As the capital of the country, London has first experienced with such development. For example, a number of high project Eco-towns in the country are located in London such as Beddington Zero Energy Development (BedZED), an eco-village in South London. The success of this project is described as following (Bioregional, 2016):
“After it was completed in 2002, BedZED became famous for the scale of its ambition. It remains, arguably, the most ambitious attempt at all-round sustainability in a major new housing development and has attracted thousands of global visitors.”
Despite of the fact that London has received a lot of support to promote construction sustainability, the way towards that achievement has still faced many barriers, concerning different stakeholders, especially regulators and developers. For example, the matter of skill shortage in construction sector has been discussed in London recently has made construction companies as well as investors worried about the employment of enhanced techniques in construction works that is a must in implementing any sustainable construction project.
2.3.Barriers to the Implementation of Sustainable Construction
Over the years, academic researchers around the world have spent considerable efforts in investigating and analysing various barriers to the sustainable construction implementation in practice in both developing and developed countries.
Aghimien et al. (2018) pointed out that one of the most important barriers to sustainable construction is the “perceived first higher costs” from practitioners due to various factors such as higher consultants’ fees etc. meaning that it can lead to much higher investment costs since when comparing to traditional construction, it is considered to be too expensive. Relating to the cost aspect, Holton et al. (2008) also noted that there were not suitable financial schemes that could be effectively funding for sustainable building projects.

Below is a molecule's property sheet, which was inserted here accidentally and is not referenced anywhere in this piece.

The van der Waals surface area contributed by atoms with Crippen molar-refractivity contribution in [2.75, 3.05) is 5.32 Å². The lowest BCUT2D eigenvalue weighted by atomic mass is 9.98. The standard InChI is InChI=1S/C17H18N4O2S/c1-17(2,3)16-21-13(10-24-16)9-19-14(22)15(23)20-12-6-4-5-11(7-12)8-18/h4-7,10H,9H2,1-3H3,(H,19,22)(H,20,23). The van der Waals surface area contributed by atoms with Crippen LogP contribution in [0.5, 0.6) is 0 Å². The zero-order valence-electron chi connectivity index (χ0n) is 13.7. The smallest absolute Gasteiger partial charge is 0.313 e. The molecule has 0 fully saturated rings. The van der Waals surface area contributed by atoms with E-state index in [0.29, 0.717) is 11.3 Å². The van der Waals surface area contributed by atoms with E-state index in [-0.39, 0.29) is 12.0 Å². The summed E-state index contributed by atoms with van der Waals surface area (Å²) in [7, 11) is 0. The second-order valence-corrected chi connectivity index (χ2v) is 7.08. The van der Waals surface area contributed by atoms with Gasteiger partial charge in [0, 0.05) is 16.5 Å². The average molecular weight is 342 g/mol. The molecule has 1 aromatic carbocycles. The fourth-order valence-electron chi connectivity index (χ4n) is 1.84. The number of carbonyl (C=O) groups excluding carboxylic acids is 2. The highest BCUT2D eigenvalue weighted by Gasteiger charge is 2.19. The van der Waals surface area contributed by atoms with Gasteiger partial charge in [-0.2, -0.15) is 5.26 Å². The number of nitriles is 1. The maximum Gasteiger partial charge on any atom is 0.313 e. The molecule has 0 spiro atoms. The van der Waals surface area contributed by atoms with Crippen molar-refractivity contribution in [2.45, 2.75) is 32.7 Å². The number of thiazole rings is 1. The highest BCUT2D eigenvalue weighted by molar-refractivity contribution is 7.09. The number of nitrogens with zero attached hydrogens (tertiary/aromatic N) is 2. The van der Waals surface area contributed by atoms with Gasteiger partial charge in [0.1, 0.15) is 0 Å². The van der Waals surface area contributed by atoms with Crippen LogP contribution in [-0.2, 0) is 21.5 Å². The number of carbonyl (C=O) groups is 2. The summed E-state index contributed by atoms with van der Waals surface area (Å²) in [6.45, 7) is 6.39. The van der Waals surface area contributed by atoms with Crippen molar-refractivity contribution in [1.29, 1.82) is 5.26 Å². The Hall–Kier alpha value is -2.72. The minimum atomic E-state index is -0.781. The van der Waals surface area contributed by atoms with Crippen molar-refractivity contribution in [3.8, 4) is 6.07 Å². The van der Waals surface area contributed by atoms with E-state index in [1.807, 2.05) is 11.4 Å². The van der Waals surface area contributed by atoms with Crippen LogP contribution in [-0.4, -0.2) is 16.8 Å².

Bal et al. (2013) affirmed that sustainable construction is complicated in nature, thus, the lack of integration among players in the project stages of a sustainable construction project has been a concerning matter. Thus, the whole sustainable process should be considered as one supply chain so that every single stage needs to be improved in order to achieve the final goal.
In terms of clients’ consideration, Davies and Davies (2017) analysed that they tend to have hesitation in adopting sustainable practice because of the fear in the lack of preceding experience, unusual techniques and assistance from manufacturers and suppliers, as well as requirement for more testing and inspection.
The above barriers make demand for sustainable construction reduced that in turn affecting supply side as suppliers/manufacturers ignore the development of sustainable products/services. That somehow makes culture of sustainable concept less popular.
Having attended on the role of government, Enshassi (2005) concerned about the lack of commitment from government. In many countries, especially in developing countries such matter has reduced the enthusiasm of other stakeholders.
Interestingly, many authors analysed that due to the lack in urgency, practitioners’ actions towards the transformation tend to be very slow and ineffective. This would eventually influence to gain of set target in terms of sustainability in construction. With regards to legal aspect, it has been widely discussing that regulation and polices related to sustainable construction such as building codes, financial instruments, etc. are not stable and reviewed appropriately to improve in many countries, leading to confuses and difficulties in practice. Such matter generates difficulties to stakeholders to act together towards the sustainability.